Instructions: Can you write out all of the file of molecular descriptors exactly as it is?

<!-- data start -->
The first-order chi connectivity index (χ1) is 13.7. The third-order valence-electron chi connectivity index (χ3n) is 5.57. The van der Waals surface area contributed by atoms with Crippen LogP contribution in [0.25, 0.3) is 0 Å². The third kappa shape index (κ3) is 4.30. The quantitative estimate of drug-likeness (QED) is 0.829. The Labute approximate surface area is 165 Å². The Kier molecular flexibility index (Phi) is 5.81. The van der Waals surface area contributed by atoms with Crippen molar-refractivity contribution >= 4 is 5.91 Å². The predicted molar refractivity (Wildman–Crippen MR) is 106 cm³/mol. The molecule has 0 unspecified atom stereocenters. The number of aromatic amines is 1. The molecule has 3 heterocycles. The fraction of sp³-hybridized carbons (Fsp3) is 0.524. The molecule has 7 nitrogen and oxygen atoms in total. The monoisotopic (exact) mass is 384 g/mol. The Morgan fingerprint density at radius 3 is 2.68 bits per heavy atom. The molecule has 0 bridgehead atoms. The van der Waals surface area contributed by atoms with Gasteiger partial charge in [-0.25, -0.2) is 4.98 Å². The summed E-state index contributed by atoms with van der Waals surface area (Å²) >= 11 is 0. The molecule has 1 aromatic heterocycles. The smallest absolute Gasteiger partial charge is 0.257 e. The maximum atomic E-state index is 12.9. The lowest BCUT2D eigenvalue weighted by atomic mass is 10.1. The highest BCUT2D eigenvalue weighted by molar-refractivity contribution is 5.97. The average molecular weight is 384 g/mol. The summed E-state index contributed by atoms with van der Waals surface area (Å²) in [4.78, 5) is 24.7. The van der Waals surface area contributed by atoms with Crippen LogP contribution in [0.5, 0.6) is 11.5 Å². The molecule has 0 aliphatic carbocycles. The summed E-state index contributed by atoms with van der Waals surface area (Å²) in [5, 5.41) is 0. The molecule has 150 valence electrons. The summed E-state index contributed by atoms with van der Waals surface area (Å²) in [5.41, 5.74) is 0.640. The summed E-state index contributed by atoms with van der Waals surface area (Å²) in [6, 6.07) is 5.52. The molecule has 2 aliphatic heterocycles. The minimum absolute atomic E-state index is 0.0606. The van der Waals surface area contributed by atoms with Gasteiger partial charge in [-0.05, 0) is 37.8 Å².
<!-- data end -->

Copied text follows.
The first-order chi connectivity index (χ1) is 13.7. The third-order valence-electron chi connectivity index (χ3n) is 5.57. The van der Waals surface area contributed by atoms with Crippen LogP contribution in [0.25, 0.3) is 0 Å². The third kappa shape index (κ3) is 4.30. The quantitative estimate of drug-likeness (QED) is 0.829. The Labute approximate surface area is 165 Å². The Kier molecular flexibility index (Phi) is 5.81. The van der Waals surface area contributed by atoms with Crippen molar-refractivity contribution >= 4 is 5.91 Å². The predicted molar refractivity (Wildman–Crippen MR) is 106 cm³/mol. The molecule has 0 unspecified atom stereocenters. The number of aromatic amines is 1. The molecule has 3 heterocycles. The fraction of sp³-hybridized carbons (Fsp3) is 0.524. The molecule has 7 nitrogen and oxygen atoms in total. The monoisotopic (exact) mass is 384 g/mol. The Morgan fingerprint density at radius 3 is 2.68 bits per heavy atom. The molecule has 0 bridgehead atoms. The van der Waals surface area contributed by atoms with Gasteiger partial charge in [-0.25, -0.2) is 4.98 Å². The summed E-state index contributed by atoms with van der Waals surface area (Å²) >= 11 is 0. The molecule has 1 aromatic heterocycles. The smallest absolute Gasteiger partial charge is 0.257 e. The maximum atomic E-state index is 12.9. The lowest BCUT2D eigenvalue weighted by atomic mass is 10.1. The highest BCUT2D eigenvalue weighted by molar-refractivity contribution is 5.97. The average molecular weight is 384 g/mol. The summed E-state index contributed by atoms with van der Waals surface area (Å²) in [4.78, 5) is 24.7. The van der Waals surface area contributed by atoms with Crippen LogP contribution in [0.5, 0.6) is 11.5 Å². The molecule has 0 aliphatic carbocycles. The summed E-state index contributed by atoms with van der Waals surface area (Å²) in [5, 5.41) is 0. The molecule has 150 valence electrons. The summed E-state index contributed by atoms with van der Waals surface area (Å²) in [5.41, 5.74) is 0.640. The summed E-state index contributed by atoms with van der Waals surface area (Å²) in [6, 6.07) is 5.52. The molecule has 2 aliphatic heterocycles. The minimum absolute atomic E-state index is 0.0606. The van der Waals surface area contributed by atoms with Gasteiger partial charge in [-0.05, 0) is 37.8 Å².